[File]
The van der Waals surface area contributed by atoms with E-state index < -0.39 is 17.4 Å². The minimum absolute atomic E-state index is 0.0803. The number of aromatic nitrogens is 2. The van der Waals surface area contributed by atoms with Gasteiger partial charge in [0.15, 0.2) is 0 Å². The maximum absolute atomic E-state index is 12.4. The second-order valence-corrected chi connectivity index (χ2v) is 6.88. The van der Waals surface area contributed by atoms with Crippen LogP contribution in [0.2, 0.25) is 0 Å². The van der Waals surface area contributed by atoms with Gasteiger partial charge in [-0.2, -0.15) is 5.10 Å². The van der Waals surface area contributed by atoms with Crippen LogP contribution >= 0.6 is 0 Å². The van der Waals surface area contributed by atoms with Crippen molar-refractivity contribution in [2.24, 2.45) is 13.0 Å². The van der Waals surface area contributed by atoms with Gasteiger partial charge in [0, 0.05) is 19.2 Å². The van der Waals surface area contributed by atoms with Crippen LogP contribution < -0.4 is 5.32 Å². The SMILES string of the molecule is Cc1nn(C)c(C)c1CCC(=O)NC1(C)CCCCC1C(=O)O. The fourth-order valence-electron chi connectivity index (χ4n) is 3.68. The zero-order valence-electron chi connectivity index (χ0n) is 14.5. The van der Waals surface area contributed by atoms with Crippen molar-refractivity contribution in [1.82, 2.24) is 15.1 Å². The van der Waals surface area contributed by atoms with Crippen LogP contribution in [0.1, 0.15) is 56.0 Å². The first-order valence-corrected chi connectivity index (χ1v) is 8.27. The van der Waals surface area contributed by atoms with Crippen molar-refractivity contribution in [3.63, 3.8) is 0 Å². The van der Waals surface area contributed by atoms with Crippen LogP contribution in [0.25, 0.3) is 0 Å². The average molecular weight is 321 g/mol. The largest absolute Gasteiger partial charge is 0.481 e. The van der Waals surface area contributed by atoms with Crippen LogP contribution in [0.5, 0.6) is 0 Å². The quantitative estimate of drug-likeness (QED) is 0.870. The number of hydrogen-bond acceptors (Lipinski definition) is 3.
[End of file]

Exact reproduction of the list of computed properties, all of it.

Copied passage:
The van der Waals surface area contributed by atoms with E-state index < -0.39 is 17.4 Å². The minimum absolute atomic E-state index is 0.0803. The number of aromatic nitrogens is 2. The van der Waals surface area contributed by atoms with Gasteiger partial charge in [0.15, 0.2) is 0 Å². The maximum absolute atomic E-state index is 12.4. The second-order valence-corrected chi connectivity index (χ2v) is 6.88. The van der Waals surface area contributed by atoms with Crippen LogP contribution in [0.2, 0.25) is 0 Å². The van der Waals surface area contributed by atoms with Gasteiger partial charge in [-0.2, -0.15) is 5.10 Å². The van der Waals surface area contributed by atoms with Crippen LogP contribution >= 0.6 is 0 Å². The van der Waals surface area contributed by atoms with Crippen molar-refractivity contribution in [2.24, 2.45) is 13.0 Å². The van der Waals surface area contributed by atoms with Gasteiger partial charge in [0, 0.05) is 19.2 Å². The van der Waals surface area contributed by atoms with Crippen LogP contribution < -0.4 is 5.32 Å². The SMILES string of the molecule is Cc1nn(C)c(C)c1CCC(=O)NC1(C)CCCCC1C(=O)O. The fourth-order valence-electron chi connectivity index (χ4n) is 3.68. The zero-order valence-electron chi connectivity index (χ0n) is 14.5. The van der Waals surface area contributed by atoms with Crippen molar-refractivity contribution in [1.82, 2.24) is 15.1 Å². The van der Waals surface area contributed by atoms with Crippen LogP contribution in [0.1, 0.15) is 56.0 Å². The first-order valence-corrected chi connectivity index (χ1v) is 8.27. The van der Waals surface area contributed by atoms with Crippen molar-refractivity contribution in [3.63, 3.8) is 0 Å². The van der Waals surface area contributed by atoms with Crippen LogP contribution in [0.25, 0.3) is 0 Å². The average molecular weight is 321 g/mol. The largest absolute Gasteiger partial charge is 0.481 e. The van der Waals surface area contributed by atoms with Crippen LogP contribution in [0.5, 0.6) is 0 Å². The quantitative estimate of drug-likeness (QED) is 0.870. The number of hydrogen-bond acceptors (Lipinski definition) is 3.